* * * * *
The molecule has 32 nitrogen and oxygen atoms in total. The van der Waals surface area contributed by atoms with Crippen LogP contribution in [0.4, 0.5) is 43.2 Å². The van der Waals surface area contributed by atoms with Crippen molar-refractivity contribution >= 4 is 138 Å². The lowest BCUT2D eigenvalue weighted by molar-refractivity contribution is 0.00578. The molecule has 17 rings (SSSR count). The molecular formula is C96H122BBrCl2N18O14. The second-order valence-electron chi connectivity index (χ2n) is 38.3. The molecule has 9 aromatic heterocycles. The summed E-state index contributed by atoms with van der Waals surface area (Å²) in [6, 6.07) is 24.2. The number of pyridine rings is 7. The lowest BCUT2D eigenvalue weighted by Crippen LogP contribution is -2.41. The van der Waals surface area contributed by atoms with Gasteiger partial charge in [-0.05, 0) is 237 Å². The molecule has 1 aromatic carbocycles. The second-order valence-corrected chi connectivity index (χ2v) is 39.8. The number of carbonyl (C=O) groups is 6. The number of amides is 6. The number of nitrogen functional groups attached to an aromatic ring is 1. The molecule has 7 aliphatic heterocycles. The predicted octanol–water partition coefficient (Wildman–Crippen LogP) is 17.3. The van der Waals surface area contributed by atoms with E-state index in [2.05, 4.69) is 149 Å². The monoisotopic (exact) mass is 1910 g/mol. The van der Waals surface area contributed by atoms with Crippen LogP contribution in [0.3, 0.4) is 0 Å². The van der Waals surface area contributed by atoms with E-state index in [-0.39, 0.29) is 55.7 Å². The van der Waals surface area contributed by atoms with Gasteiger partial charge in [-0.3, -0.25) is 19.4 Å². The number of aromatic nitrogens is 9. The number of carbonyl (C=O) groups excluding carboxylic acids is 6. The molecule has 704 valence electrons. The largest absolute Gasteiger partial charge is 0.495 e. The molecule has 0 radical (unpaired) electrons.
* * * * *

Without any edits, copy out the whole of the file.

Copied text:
The molecule has 32 nitrogen and oxygen atoms in total. The van der Waals surface area contributed by atoms with Crippen LogP contribution in [0.4, 0.5) is 43.2 Å². The van der Waals surface area contributed by atoms with Crippen molar-refractivity contribution >= 4 is 138 Å². The lowest BCUT2D eigenvalue weighted by molar-refractivity contribution is 0.00578. The molecule has 17 rings (SSSR count). The molecular formula is C96H122BBrCl2N18O14. The second-order valence-electron chi connectivity index (χ2n) is 38.3. The molecule has 9 aromatic heterocycles. The summed E-state index contributed by atoms with van der Waals surface area (Å²) in [6, 6.07) is 24.2. The number of pyridine rings is 7. The lowest BCUT2D eigenvalue weighted by Crippen LogP contribution is -2.41. The van der Waals surface area contributed by atoms with Gasteiger partial charge in [-0.05, 0) is 237 Å². The molecule has 1 aromatic carbocycles. The second-order valence-corrected chi connectivity index (χ2v) is 39.8. The number of carbonyl (C=O) groups is 6. The number of amides is 6. The number of nitrogen functional groups attached to an aromatic ring is 1. The molecule has 7 aliphatic heterocycles. The predicted octanol–water partition coefficient (Wildman–Crippen LogP) is 17.3. The van der Waals surface area contributed by atoms with E-state index in [2.05, 4.69) is 149 Å². The monoisotopic (exact) mass is 1910 g/mol. The van der Waals surface area contributed by atoms with Crippen LogP contribution in [0.3, 0.4) is 0 Å². The van der Waals surface area contributed by atoms with E-state index in [-0.39, 0.29) is 55.7 Å². The van der Waals surface area contributed by atoms with Gasteiger partial charge in [-0.3, -0.25) is 19.4 Å². The number of aromatic nitrogens is 9. The number of carbonyl (C=O) groups excluding carboxylic acids is 6. The molecule has 704 valence electrons. The largest absolute Gasteiger partial charge is 0.495 e. The molecule has 0 radical (unpaired) electrons.